of the drouth. That these figures are
greatly exaggerated must be apparent to
the average reader. If it be true that
15,000 voters have left Nebraska, it then
means that fully fifty thousand people
have quit the state during the last sixty
days. Such a claim would be prepos
terous. It is true that many men who
have rented tarms in the western coun
ties have given up the struggle, having
suffered two seasons of drouth, but the
total number is not great. Few actual
land owners or bona-fide settlers have
vacated their holdings. This exodus is
not as injurious to the state as many
may be led to suppose. A favorable
season next year will witness an influx
of people who will relocate the land and
till it. Such changes have been going
on more or less for years and the late
comers have as a rule proved better cit
izens than those who have gone before.
—Omaha Bee.
Remember all school children must be
successfully vaccinated before the open
ing of school.
Toilet soap, tooth brashes and sponges
at McConnell’s.
Private Relief the Only Source.
The decision of Governor Crounse not
to call together the legislature in extra
session to consider the question of ex
tending public aid to the inhabitants of
the drouth stricken area of Nebraska
means that private relief is to be the
only resource of the destitute settlers.
As soon as the extent of the damage
done by the hot winds of July and
August was brought to light, The Bee
called the attention of the governor to
the actual facts and presented the case
for his consideration. The difficulties of
the problem, particularly the excess of
the present state debt over the constitu
tional limit, was alluded to, and the nec
essity of some constitutional amendment
to enable the legislature to meet the
emergency was pointed out. Such an
amendment or amendments would be of
no avail unless they were submitted for
the ratification of the voters at the com
ing election in November. It was for
the governor to take all these circum
stances into consideration. Governor
Crounse has done so and has come to
the conclusion that an extra session of
the legislature is not required.
Most recent inquiries give ground for
the belief that the probable destitute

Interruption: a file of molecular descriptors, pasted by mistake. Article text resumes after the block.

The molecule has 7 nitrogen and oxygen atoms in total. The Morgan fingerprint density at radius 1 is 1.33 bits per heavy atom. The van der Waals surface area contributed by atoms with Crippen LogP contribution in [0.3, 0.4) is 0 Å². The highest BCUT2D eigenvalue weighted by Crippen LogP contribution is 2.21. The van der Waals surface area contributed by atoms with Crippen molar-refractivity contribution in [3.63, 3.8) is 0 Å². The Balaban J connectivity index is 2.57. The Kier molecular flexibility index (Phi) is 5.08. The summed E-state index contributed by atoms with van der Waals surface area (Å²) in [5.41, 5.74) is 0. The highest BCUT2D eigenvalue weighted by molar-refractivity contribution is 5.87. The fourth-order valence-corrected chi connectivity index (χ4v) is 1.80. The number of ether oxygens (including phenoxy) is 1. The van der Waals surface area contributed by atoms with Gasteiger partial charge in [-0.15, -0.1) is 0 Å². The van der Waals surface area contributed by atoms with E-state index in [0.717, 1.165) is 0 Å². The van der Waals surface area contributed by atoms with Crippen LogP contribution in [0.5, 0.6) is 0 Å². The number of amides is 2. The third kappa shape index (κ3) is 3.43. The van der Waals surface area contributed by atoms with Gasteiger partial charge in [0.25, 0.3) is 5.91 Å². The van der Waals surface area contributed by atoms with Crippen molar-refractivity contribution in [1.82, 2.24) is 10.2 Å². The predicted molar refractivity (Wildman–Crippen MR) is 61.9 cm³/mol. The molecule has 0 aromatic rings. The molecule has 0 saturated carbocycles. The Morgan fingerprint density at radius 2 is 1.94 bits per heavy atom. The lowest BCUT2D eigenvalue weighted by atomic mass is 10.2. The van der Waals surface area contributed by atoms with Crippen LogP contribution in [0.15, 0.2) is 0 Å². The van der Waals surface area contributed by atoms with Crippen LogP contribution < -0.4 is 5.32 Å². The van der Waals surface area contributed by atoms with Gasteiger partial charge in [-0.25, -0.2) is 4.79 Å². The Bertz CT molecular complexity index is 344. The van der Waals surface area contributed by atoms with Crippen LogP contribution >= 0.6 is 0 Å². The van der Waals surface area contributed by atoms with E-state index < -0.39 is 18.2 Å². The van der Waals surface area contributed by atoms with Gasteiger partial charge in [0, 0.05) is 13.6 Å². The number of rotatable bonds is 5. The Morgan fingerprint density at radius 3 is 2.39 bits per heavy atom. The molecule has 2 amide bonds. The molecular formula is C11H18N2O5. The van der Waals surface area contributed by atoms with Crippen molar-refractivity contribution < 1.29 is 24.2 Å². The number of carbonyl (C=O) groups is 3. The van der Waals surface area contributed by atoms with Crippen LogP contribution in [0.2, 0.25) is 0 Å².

will not be so great as was at first feared,
but some measure of relief will none the
less be necessary for a considerable por
tion of the remaining residents of the
western part of the state. The regular
session of the legislature which meets in
January next, will not be in a position
by reason of constitutional limitations
to do much in this direction, and even
if it were it would be too late after the
senatorial contest to be of immediate
value. Irrigation projects, undertaken
by the various counties and townships,
may be of some assistance, but only a
small part of the area has available wa
ter, and even here the work must await
the development of surveys and plans.
The only way then to secure timely re
lief is to do so through private initiative.
Some form of a relief association, whose
members will take upon themselves the
work and rely upon the people and the
legislature, as did the State Relief Asso
ciation immediately after the ravages of
the grasshopper plague in 1875, to see
that their contributions are later reim
bursed them and the burden spread over
the entire body of taxpayers in the state.
It is quite possibe that there are other
plans mose feasible but not yet sug
gested. If so, they should be proposed
without delay. It is incumbent upon
the state officials to see that some meas
ures of relief are soon gotten under way.
The people of the great state of Nebraska
will not allow any of their number who
are deserving to suffer from actual want
of the necessaries of existence.—Omaha
Joe O’Donnell, a well known bibulous
character, was up before Judge Berry,
Tuesday afternoon, for a little correction.
During the temporary absence of Mar
shal Bump after a witness, Joe under a